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Thanks Alicia, for sure. It's just so awful for everyone involved. So tough to stay strong and make your peace with it all.

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Hi Charlie

PSP patients have a hard time swallowing their own phlegm so this could be a reason

Please try and see if she is happy to lie to the side with her face pointing slightly downwards - this may help the mucus/phlegm to trickle down to the side of the cheek - and that can be removed with a finger or throat suction tube (if you have a machine) - but please be very careful since patients are very sensitive and it's very easy to injure the inside of the cheek

Sorry for the distress - it happens with everyone else - Teepa Snow is an expert on caring for dementia patients (look at her videos on youtube) and she says that statistically 3/4 families break up while caring for a dementia patient - it's mandatory for caregivers to take 1 or 2 day breaks or you will yourself break down

Best wishes for the hard struggle and please feel free to ask or comment in this forum

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That's really interesting. It's amazing how much strain it puts on us siblings and on my father. My mother is still at home living with my father (all the children live away now) and there is a carer full time there, but it puts a huge strain on my father and I think it would be easier if my mother was in a care home. But she would hate that and we can't do it to her. It's tough, very sad. Thanks for you reply, I'll look up Teepa Snow. Best, Charlie

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I am sorry Charlie - I wish I could say that it gets easier

My mom had a very hard time dealing with my dad as well - we had 3 carers at home and in spite of that she couldn't deal with the stress

When he became bed-bound and we made the (horrible idea at that late stage) decision to put in a PEG tube, she couldn't manage any more and I returned home to take care of him 24/7 - I've read other people's comments here and everyone either returns to take care of their parent full time or the patient gets moved to a facility (which they hate since changing the surroundings of a dementia patient can have a bad effect on their mental well-being, but then the carers are physically/mentally breaking down)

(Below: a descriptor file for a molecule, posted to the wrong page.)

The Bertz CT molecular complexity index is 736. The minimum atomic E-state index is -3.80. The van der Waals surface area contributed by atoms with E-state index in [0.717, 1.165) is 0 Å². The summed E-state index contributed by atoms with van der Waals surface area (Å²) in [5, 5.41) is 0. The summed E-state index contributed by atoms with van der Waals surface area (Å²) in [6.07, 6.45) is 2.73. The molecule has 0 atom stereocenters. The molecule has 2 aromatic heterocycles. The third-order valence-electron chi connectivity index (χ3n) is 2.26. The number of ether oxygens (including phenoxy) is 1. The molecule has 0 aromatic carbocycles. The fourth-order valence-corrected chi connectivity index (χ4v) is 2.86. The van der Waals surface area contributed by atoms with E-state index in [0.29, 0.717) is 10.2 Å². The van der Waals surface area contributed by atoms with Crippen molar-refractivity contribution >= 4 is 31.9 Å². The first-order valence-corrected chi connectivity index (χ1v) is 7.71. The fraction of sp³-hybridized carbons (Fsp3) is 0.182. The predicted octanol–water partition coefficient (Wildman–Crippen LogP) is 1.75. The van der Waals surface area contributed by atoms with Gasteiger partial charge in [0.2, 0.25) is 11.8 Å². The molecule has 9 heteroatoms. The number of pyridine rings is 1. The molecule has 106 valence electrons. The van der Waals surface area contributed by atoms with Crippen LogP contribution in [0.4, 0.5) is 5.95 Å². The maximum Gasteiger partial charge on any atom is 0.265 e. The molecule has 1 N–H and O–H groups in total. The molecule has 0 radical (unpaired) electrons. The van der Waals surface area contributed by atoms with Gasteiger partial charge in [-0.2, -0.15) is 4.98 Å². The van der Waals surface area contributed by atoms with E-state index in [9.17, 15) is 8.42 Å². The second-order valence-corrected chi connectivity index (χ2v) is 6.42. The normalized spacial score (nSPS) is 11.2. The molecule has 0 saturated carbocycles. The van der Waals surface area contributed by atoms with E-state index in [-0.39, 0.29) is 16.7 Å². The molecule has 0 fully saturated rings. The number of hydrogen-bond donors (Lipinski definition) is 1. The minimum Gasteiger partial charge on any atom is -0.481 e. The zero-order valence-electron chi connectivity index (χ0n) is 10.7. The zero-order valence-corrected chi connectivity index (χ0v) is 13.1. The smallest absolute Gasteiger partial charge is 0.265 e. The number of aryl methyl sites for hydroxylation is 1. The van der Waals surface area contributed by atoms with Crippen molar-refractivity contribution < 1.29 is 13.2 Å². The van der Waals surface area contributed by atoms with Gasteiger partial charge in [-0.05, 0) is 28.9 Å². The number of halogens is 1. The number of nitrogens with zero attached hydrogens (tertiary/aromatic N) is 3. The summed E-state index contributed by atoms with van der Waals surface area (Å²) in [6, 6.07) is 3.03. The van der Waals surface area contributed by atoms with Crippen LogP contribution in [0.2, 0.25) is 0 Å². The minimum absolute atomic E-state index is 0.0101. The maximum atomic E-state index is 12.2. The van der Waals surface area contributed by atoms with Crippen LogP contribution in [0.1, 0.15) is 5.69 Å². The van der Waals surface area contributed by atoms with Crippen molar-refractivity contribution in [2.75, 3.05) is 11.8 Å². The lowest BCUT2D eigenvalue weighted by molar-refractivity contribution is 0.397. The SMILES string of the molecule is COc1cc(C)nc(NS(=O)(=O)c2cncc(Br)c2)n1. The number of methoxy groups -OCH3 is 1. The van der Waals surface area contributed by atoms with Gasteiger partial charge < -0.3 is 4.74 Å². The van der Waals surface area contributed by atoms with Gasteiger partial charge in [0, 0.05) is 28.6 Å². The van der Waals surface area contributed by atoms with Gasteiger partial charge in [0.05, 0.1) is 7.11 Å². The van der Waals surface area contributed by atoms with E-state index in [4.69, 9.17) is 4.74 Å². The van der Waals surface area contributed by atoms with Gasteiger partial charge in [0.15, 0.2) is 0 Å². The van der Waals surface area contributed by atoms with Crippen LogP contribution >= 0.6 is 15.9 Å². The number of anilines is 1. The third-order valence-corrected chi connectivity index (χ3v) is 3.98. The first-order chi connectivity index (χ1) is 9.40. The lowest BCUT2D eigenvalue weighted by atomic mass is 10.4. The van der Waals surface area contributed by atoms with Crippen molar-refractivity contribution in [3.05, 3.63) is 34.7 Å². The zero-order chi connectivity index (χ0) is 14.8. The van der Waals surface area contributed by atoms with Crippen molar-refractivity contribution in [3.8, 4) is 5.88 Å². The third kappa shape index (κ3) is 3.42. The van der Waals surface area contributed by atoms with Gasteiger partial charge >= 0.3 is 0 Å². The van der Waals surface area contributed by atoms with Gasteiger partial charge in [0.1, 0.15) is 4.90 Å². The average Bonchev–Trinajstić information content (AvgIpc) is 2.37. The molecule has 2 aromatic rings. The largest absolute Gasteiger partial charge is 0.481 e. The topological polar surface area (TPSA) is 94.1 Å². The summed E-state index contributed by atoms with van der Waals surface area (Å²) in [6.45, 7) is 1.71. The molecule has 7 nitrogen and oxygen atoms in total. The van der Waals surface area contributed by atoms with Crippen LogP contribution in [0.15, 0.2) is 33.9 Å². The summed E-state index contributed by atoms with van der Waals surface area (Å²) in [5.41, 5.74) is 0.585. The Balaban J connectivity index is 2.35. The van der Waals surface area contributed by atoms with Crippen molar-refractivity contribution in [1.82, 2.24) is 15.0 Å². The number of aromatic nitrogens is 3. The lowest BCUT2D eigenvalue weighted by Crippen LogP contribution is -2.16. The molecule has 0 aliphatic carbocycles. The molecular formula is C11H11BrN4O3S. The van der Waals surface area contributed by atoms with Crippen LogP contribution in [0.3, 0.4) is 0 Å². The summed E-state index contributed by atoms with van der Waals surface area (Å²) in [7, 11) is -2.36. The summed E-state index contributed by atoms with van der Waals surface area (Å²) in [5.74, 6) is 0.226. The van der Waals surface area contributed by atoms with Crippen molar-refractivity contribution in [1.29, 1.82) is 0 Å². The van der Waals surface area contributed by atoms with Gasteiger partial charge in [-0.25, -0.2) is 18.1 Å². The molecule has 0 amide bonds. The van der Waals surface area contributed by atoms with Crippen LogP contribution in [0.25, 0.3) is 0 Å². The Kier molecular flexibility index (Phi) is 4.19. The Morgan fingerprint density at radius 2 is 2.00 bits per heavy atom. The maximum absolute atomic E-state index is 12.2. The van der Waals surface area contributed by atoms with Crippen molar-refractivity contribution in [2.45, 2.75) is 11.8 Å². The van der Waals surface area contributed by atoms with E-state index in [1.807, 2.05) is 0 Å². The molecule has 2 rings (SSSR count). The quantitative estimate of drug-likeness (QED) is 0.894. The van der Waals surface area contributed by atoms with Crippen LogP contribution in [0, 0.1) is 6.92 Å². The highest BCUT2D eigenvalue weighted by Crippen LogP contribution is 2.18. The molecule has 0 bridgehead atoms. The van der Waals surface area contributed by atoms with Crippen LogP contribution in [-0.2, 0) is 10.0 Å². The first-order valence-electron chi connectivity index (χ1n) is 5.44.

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I'm so sorry you are going through this. My dad developed a cough with thick phlegm and wheezing and terrible asthma. He had a couple of xrays for pneumonia, but the symptoms were just part of PSP. Budesonide in the home nebulizer quickly got the asthma under control for the long term.

The Budesonide made a huge improvement in my dad's quality of life, but the only reason I got it was because I asked the doctor for it specifically. None of the other meds the doctor prescribed had worked, but my sister has chronic asthma and she had recently started Budesonide with great success.

We also used Albuterol in the nebulizer for fast acting asthma relief every 4 hours as needed--we didn't need it as much after the Budesonide. For several years, Zantac 150 (Ranitidine) solved the problem of the thick phlegm. The acid reducer sometimes keeps the stomach from producing mucus. Occasionally we also used Robitussin DM and similar prescription cough syrup. I hope this is helpful and that your mom gets relief soon! It is an emotional roller coaster for the families. Wishing you and your family better days ahead.

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Thanks Carlam, that's really helpful. I'll see how my mother goes with the nebulizer she currently has and keep the Budesonide in my back pocket if there's no improvement.

Yep, it's a real emotional rollercoaster that's for sure. Awful really. So sad for my mother who gave her children her whole life really and has been an amazing mother and wife. There's just no accounting for it.